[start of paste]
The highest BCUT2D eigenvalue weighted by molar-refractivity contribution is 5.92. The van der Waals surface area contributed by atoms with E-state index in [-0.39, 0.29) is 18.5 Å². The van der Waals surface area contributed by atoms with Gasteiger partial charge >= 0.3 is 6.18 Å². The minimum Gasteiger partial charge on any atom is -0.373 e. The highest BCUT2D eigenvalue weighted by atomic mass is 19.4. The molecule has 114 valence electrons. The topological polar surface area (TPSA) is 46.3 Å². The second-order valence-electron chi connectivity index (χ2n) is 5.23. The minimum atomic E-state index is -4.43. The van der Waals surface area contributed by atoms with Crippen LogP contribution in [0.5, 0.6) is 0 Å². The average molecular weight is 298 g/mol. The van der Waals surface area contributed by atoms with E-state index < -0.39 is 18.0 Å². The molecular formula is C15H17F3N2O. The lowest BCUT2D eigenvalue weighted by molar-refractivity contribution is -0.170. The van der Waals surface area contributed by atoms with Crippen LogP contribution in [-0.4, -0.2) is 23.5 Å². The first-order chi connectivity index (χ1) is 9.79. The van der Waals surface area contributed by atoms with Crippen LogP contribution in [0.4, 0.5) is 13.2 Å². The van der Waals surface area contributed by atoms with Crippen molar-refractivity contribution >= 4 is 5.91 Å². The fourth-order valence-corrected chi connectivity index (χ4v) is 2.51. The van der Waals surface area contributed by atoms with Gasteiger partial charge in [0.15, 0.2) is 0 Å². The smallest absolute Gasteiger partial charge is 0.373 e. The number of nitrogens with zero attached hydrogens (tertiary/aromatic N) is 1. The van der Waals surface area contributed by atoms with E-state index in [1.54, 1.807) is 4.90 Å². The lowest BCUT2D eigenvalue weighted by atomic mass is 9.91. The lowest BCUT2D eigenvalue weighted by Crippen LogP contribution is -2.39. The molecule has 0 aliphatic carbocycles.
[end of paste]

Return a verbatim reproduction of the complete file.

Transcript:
The highest BCUT2D eigenvalue weighted by molar-refractivity contribution is 5.92. The van der Waals surface area contributed by atoms with E-state index in [-0.39, 0.29) is 18.5 Å². The van der Waals surface area contributed by atoms with Gasteiger partial charge >= 0.3 is 6.18 Å². The minimum Gasteiger partial charge on any atom is -0.373 e. The highest BCUT2D eigenvalue weighted by atomic mass is 19.4. The molecule has 114 valence electrons. The topological polar surface area (TPSA) is 46.3 Å². The second-order valence-electron chi connectivity index (χ2n) is 5.23. The minimum atomic E-state index is -4.43. The van der Waals surface area contributed by atoms with Crippen LogP contribution in [0.5, 0.6) is 0 Å². The average molecular weight is 298 g/mol. The van der Waals surface area contributed by atoms with E-state index < -0.39 is 18.0 Å². The molecular formula is C15H17F3N2O. The lowest BCUT2D eigenvalue weighted by molar-refractivity contribution is -0.170. The van der Waals surface area contributed by atoms with Crippen LogP contribution in [-0.4, -0.2) is 23.5 Å². The first-order chi connectivity index (χ1) is 9.79. The van der Waals surface area contributed by atoms with Crippen LogP contribution in [0.4, 0.5) is 13.2 Å². The van der Waals surface area contributed by atoms with Crippen molar-refractivity contribution >= 4 is 5.91 Å². The fourth-order valence-corrected chi connectivity index (χ4v) is 2.51. The van der Waals surface area contributed by atoms with Gasteiger partial charge in [0.15, 0.2) is 0 Å². The smallest absolute Gasteiger partial charge is 0.373 e. The number of nitrogens with zero attached hydrogens (tertiary/aromatic N) is 1. The van der Waals surface area contributed by atoms with E-state index in [1.54, 1.807) is 4.90 Å². The lowest BCUT2D eigenvalue weighted by atomic mass is 9.91. The lowest BCUT2D eigenvalue weighted by Crippen LogP contribution is -2.39. The molecule has 0 aliphatic carbocycles.